Paul Bryant was in the vestry of the church taking off his surplice when there was a polite knock on the open door. He looked round. It was Mary.
“May I come in?”
“Yes, of course.”
“It was a lovely service. I know Murdo planned it, but you conducted it beautifully, with real feeling. Murdo would have been pleased.”
“Thank you, Mary. I hope so.”
They smiled at each other, each thinking of the old man who had had such love for this place.
“And thank you for solving that little problem at the talent show,” Paul told her. “Donald really was very good. He did a much better job than I could have done.”
“Oh, I don’t know,” Mary said. “We all have our different gifts. Actually, Paul, there was something I wanted to discuss with you. To see what you think.”
“Well, a couple of weeks ago I saw a job advertised for a teaching post that I thought might suit me. It’s in Edinburgh.” She looked at him.
“And you like Edinburgh, I think you once told me.” Paul had a sinking feeling in his stomach.
“Yes. Anyway, I applied for the job, just on the off chance. They want me to go for an interview and provide a reference. Do you think you could?”
He forced a smile.
“Why, yes, of course. As the Chairman of Governors of
St Margaret’s I’ll be delighted to give you a reference.”
“Thank you. Of course, it means leaving Skerrabost and the school and . . . everything.” Her voice was a little husky.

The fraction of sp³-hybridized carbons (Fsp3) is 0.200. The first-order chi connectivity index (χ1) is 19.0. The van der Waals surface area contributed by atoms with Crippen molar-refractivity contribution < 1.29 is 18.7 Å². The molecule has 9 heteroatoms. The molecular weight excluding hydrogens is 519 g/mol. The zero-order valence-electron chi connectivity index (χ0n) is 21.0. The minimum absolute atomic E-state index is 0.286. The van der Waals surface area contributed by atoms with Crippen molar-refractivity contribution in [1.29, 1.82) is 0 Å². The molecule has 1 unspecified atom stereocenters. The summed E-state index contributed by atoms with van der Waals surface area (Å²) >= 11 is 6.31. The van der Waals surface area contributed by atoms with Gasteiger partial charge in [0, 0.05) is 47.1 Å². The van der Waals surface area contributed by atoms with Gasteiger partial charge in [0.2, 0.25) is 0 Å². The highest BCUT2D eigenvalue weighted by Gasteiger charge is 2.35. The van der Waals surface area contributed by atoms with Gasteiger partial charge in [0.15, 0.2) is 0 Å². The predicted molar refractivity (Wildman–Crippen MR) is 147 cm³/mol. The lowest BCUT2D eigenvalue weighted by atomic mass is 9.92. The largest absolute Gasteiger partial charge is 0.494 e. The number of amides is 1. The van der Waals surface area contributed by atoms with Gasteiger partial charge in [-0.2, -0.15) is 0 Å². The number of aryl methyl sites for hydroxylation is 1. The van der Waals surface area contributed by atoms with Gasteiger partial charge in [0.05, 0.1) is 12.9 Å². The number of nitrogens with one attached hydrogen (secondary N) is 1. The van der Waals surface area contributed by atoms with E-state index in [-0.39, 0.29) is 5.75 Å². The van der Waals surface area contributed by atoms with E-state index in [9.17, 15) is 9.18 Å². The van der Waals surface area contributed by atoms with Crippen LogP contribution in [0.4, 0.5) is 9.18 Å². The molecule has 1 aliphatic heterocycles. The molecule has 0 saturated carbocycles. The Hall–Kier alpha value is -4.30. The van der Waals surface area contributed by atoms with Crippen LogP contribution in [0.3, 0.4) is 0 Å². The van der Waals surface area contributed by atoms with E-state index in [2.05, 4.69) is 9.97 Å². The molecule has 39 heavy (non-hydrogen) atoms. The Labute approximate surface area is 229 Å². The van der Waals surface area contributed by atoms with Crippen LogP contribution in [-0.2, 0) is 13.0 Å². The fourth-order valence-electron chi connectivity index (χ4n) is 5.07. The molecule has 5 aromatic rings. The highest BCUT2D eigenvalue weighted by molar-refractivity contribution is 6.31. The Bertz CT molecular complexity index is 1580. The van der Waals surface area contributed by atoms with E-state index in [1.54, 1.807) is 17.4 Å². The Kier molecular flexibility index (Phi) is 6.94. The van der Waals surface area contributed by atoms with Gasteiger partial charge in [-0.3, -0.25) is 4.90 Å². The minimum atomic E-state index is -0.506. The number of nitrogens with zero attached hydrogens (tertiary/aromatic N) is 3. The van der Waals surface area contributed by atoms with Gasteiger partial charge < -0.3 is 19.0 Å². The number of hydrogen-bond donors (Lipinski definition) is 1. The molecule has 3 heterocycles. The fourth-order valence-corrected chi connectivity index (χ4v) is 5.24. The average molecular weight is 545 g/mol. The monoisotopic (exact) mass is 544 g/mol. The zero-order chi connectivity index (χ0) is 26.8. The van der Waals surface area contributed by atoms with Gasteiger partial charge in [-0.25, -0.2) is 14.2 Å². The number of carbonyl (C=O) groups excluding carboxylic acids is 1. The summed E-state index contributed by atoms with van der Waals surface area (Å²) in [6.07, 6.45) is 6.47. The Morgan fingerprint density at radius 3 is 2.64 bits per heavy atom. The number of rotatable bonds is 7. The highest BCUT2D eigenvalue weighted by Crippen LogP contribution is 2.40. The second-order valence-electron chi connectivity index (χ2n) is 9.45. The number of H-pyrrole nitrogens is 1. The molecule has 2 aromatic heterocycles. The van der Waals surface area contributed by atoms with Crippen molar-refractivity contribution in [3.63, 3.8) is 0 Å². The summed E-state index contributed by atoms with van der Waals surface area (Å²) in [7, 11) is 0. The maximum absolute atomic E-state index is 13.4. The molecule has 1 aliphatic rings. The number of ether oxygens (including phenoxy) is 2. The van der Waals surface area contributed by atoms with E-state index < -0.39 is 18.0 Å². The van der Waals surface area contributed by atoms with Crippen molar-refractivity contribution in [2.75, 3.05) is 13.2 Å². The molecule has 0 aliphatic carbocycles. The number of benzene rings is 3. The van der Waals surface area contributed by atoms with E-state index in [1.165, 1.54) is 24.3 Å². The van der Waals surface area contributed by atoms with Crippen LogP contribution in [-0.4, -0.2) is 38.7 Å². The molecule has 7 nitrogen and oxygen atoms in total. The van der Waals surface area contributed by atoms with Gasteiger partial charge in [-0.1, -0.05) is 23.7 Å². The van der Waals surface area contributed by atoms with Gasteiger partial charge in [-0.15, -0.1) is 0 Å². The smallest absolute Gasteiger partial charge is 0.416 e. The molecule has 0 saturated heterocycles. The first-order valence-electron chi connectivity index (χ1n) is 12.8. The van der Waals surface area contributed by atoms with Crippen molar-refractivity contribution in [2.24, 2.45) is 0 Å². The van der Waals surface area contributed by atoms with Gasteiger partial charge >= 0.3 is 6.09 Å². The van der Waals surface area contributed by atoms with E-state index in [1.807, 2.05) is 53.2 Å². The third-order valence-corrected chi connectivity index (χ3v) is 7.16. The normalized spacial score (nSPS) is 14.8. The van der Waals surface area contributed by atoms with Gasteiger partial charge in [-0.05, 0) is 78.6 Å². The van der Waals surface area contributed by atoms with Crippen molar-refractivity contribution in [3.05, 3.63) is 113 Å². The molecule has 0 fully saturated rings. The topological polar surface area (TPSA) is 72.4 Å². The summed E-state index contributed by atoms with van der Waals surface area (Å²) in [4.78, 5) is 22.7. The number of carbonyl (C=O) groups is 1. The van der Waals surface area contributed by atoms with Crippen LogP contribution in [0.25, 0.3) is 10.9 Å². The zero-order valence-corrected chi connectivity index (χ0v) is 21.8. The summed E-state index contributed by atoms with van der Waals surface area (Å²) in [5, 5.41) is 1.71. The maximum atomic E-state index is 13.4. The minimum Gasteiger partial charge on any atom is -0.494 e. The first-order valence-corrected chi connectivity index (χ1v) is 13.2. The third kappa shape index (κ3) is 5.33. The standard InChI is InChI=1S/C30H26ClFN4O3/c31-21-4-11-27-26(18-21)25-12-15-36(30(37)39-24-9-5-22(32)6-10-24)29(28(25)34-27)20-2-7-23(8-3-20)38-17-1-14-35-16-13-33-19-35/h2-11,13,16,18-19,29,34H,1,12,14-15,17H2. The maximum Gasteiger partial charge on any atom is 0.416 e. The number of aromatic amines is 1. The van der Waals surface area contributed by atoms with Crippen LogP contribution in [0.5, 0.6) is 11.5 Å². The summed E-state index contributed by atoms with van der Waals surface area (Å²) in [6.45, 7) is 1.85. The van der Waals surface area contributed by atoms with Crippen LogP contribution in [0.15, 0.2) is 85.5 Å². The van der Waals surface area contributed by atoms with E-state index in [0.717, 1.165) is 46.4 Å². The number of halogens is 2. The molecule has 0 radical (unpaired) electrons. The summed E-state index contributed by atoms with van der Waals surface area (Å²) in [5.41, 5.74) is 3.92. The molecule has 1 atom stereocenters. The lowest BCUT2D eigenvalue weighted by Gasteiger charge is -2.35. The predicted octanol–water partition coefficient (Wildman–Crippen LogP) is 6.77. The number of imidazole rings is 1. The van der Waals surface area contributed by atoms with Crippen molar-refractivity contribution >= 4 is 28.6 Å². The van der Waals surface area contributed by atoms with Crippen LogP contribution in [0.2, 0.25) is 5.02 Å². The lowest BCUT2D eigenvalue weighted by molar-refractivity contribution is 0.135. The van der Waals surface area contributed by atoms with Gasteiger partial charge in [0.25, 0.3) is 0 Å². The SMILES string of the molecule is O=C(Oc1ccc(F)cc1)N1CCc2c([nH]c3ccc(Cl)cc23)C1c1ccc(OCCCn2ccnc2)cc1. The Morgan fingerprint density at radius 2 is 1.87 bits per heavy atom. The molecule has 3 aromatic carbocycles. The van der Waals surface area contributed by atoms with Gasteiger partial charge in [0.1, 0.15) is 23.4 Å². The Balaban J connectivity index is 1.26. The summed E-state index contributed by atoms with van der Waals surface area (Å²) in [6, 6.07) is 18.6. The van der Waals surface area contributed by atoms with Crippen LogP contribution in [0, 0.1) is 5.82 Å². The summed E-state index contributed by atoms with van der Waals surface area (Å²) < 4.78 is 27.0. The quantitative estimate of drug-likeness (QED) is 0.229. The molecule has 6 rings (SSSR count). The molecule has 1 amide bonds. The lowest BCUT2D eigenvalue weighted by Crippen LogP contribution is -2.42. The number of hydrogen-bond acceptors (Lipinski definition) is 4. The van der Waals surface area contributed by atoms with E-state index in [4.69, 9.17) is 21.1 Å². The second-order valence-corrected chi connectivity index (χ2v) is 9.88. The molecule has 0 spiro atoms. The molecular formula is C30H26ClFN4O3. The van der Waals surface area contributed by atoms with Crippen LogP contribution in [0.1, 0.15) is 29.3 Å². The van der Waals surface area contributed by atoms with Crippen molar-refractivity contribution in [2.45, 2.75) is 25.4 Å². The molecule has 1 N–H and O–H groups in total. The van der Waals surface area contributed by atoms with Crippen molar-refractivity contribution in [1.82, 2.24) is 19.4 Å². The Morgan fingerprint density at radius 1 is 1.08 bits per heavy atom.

“Yes,” he said quickly. “And what does Donald think?”
“Donald? It’s got nothing to do with Donald.”
“No, of course not. It’s entirely your decision. You know I wish you well.”
“Thank you. That’s it, then. If you do the reference I’ll . . .”
“Certainly. Just . . .” He stopped. “Of course.”
“Thank you.” She turned and left the vestry quickly.
Paul stood for a moment. Then he went into the church and kneeled in prayer in the front pew in front of the altar.
He prayed at first that Mary might not get the job, then stopped himself. Better to pray that she decide not to leave Skerrabost. No, that was selfish! He was praying for his own happiness, not hers.
At last, he prayed that she make the right decision for her happiness and welfare.
He prayed for a long time.
* * * *
On the evening of Murdo’s funeral Cassie was sitting at the big kitchen table with a notebook designing a new series of yoga exercises to keep her clients interested and stretched. Jess was in bed, fast asleep.
Andrew came into the kitchen and watched her. He bent and softly kissed her neck. She looked up.
“What was that for?”
“To say I’m sorry about the tree. I was quick tempered and unreasonable as usual, and I’m sorry.” He sighed. “Sometimes it’s as though something touches a raw wound and I jump. And usually it’s you who is in the way. I’m so sorry.”
She took his hand.
“I know, and it’s all right. We’ll get through it.”
“We will. And of course we must have the rowan tree. I’ve looked it up and it has white flowers, and ‘red berries much loved by the birds of the air’.”
Cassie half turned in her chair to look up at him.
“We are putting our roots down here, Andrew, aren’t we? Jess loves the island, the school – everything.”
“I know. I was very proud of our daughter today. Like a tree, she’s growing and flowering. I’m so glad she’s happy. And I want you to be happy.”
Cassie stood and held both his hands. It was unusual for Andrew to be so forthcoming with his feelings. She felt that Murdo’s passing had stirred the pool of sadness in him.
“And you, Andrew? Do you want to be here on Skerrabost, to make it our home?”
“I want to be where you are, and where our daughter is happy. Will that do?”